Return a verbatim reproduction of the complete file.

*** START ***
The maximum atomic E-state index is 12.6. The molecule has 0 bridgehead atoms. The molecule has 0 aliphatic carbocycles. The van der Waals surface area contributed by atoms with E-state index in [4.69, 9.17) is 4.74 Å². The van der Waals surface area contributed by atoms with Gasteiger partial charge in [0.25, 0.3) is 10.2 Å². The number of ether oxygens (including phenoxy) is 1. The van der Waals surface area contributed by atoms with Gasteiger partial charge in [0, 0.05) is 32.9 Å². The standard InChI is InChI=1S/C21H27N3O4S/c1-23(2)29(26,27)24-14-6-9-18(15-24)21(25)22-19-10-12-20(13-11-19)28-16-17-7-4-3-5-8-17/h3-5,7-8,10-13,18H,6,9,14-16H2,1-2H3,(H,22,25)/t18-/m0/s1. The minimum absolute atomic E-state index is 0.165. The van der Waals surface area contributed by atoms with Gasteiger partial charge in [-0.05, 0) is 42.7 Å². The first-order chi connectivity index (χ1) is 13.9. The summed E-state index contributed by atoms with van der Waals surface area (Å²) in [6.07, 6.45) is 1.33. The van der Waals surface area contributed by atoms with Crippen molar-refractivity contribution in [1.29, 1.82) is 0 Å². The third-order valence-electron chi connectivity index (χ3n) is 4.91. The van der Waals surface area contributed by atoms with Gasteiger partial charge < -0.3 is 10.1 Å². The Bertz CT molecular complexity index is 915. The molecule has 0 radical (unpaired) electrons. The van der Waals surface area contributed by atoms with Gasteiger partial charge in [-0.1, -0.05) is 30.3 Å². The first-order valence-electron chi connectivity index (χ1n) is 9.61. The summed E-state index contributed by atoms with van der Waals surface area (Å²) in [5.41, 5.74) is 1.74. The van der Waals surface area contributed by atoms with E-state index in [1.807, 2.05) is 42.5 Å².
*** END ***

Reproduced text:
The maximum atomic E-state index is 12.6. The molecule has 0 bridgehead atoms. The molecule has 0 aliphatic carbocycles. The van der Waals surface area contributed by atoms with E-state index in [4.69, 9.17) is 4.74 Å². The van der Waals surface area contributed by atoms with Gasteiger partial charge in [0.25, 0.3) is 10.2 Å². The number of ether oxygens (including phenoxy) is 1. The van der Waals surface area contributed by atoms with Gasteiger partial charge in [0, 0.05) is 32.9 Å². The standard InChI is InChI=1S/C21H27N3O4S/c1-23(2)29(26,27)24-14-6-9-18(15-24)21(25)22-19-10-12-20(13-11-19)28-16-17-7-4-3-5-8-17/h3-5,7-8,10-13,18H,6,9,14-16H2,1-2H3,(H,22,25)/t18-/m0/s1. The minimum absolute atomic E-state index is 0.165. The van der Waals surface area contributed by atoms with Gasteiger partial charge in [-0.05, 0) is 42.7 Å². The first-order chi connectivity index (χ1) is 13.9. The summed E-state index contributed by atoms with van der Waals surface area (Å²) in [6.07, 6.45) is 1.33. The van der Waals surface area contributed by atoms with Crippen molar-refractivity contribution in [1.29, 1.82) is 0 Å². The third-order valence-electron chi connectivity index (χ3n) is 4.91. The van der Waals surface area contributed by atoms with Gasteiger partial charge < -0.3 is 10.1 Å². The Bertz CT molecular complexity index is 915. The molecule has 0 radical (unpaired) electrons. The van der Waals surface area contributed by atoms with Gasteiger partial charge in [-0.1, -0.05) is 30.3 Å². The first-order valence-electron chi connectivity index (χ1n) is 9.61. The summed E-state index contributed by atoms with van der Waals surface area (Å²) in [5.41, 5.74) is 1.74. The van der Waals surface area contributed by atoms with E-state index in [1.807, 2.05) is 42.5 Å².